Secondary education in Myanmar

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Department of Basic Education No. 3, former Rangoon college (Kyimyindaing Campus)
Assembly building of DBE 3

High schools in Myanmar (Burmese: အစိုးရအထက်တန်းကျောင်း) are operated by the Department of Basic Education under the Ministry of Education in Myanmar. The present education system has not changed since the re-opening of the schools in 1989, under the SLORC. After the collapse of socialist regime, the DBE updated the high schools education system that most of the study syllabus based in socialism were withdrawn and new version was introduced. Government high schools are now known as Basic Education High Schools (abbreviated BEHS), not State High Schools (SHS). The 9th Standard is regarded as the year one of the high school or Grade 10 and 10th Standard is the year two of the high school or Grade 11, where matriculation exams are held. At that time, matriculation exams covered both syllabus from the year one and the year two high school courses. Students who pass the matriculation exams are eligible to enter any universities and institutes according to their choices and total exam scores. Most teachers in Burmese schools are underpaid but some teachers seek high earnings from their private tuitions; an estimated 50 to 80% of students take private tuition classes apart from school lectures.[1]

Uniform[edit]

Colour code of the high schools' uniform is white top and green bottom, although some girls' uniforms are mixed designed. From basic Primary schools to High schools, the uniform with this colour code is designed for students and teachers.

Primary school student stunt with a special designed uniform in modern day

Syllabus[edit]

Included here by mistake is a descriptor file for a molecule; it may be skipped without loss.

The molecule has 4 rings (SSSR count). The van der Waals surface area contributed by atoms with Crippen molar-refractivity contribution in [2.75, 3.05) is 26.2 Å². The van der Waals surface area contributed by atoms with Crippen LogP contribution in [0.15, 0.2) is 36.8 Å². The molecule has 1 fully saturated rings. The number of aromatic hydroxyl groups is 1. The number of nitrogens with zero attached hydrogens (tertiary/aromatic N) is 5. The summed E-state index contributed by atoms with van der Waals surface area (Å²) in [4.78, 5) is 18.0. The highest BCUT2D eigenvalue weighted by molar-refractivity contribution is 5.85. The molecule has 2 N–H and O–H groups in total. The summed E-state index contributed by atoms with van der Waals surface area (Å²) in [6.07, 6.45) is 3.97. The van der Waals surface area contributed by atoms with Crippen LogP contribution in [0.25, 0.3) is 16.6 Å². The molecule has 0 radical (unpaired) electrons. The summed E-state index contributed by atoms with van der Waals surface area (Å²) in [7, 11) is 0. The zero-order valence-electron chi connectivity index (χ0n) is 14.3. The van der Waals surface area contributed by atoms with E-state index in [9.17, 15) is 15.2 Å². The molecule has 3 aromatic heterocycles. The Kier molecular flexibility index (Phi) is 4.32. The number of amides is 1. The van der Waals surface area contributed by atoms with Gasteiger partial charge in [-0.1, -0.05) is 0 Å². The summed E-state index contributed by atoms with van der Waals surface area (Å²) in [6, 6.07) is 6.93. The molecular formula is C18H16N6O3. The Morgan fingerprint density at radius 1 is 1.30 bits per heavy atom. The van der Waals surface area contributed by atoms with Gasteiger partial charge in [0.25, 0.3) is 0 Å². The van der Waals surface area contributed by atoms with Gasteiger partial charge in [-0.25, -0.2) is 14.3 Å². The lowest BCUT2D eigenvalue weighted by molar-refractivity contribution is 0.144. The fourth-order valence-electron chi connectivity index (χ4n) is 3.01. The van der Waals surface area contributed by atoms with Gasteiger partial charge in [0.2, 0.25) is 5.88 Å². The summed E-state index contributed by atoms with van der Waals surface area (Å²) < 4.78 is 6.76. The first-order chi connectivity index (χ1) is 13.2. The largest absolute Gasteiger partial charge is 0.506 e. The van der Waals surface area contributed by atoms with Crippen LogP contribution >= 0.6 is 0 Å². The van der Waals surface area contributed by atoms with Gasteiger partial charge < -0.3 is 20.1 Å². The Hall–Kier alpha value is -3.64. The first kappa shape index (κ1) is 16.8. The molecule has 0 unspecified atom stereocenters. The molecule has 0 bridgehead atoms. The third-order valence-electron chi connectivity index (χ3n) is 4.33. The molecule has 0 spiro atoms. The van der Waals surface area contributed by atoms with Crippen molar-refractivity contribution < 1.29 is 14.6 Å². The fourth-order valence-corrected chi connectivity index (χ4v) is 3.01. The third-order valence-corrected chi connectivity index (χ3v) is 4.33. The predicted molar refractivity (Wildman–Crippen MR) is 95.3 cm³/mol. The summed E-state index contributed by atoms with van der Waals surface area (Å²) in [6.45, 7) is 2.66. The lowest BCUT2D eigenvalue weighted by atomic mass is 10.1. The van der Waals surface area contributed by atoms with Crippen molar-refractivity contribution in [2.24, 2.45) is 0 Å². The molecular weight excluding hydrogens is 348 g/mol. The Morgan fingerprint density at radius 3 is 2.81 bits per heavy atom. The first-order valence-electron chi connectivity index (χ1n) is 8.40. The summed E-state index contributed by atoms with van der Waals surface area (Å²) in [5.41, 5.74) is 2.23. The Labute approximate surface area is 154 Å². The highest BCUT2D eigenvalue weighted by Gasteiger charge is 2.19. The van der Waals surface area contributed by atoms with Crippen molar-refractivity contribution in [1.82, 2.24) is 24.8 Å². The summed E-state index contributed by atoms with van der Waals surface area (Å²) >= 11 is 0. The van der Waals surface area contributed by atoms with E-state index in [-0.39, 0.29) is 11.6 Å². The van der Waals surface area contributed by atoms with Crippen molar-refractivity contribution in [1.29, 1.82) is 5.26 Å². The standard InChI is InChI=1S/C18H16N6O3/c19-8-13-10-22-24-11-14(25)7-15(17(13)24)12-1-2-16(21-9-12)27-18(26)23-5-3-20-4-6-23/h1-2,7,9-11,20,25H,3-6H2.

Grade 11 Students in hundreds lined in front of their boarding school in Maymyo

High schools students choose one of 2 tracks upon entering high school: science or arts. Science-specialized students have six major subjects: Myanmar, English, Mathematics, Chemistry, Physics and Biology. Arts-specialized students take six major subjects: Myanmar, English, Mathematics, Geography, History and Economics. The student life in Myanmar is much oppressed non-democratic if compared to the western student cultures. Most boarding schools accept more than 500 students per year. At today's context, boarding schools are quite competitive with each other, even creating some under-table enrolling culture black economy in the education market of Burma.

Examinations[edit]

Students in all schools, including government schools, comprehensive schools and private boarding schools take the University Entrance Examination (တက္ကသိုလ်ဝင်တန်း စာမေးပွဲ), commonly referred to as the matriculation exam in English, administered by the Myanmar Board of Examinations.[2] Students from government high schools and comprehensive schools can register for the examinations internally by the guidelines of school teachers, although students from private boarding schools have to register for the exams externally themselves. Students who attend international English-language schools or other private schools are not eligible to sit for the matriculation exam, nor are they allowed to enroll in Burmese universities.[3]

Criticism[edit]

In the meantime, comprehensive schools are developed as only minority rich families can afford to enroll their children. Schools in Yangon such as TTC Yangon, Dagon-1 and Kamayut-2 are among the most infamous high-fee-accepting schools. Those students who can afford boarding schools have to pay as high as 5 millions kyats a year for an overall care of a student (including accommodation, health care and food). Poor students from sub-urban districts cannot afford the high education fees, and thus, critics argue Myanmar education system is most unfair. People hope there will be a fairer education system in the future so that parents will no longer need to spend extra cash to send their children to the expensive schools. Currently, a dispute rises in Myanmar education system when the government enacted against school teachers teaching private tuition.

See also[edit]

Gallery[edit]

References[edit]

  1. ^ Growing Up Under the Burmese Dictatorship (PDF) (Report). International Confederation of Free Trade Unions. 2003. Retrieved 2010-09-13. 
  2. ^ "Announcement for submitting matriculation exam applications" (PDF). The New Light of Myanmar. 2007-09-14. Retrieved 2010-09-03. 
  3. ^ "Burma Considers Private Education". The Irrawaddy. 2009-11-18. Retrieved 2010-09-03.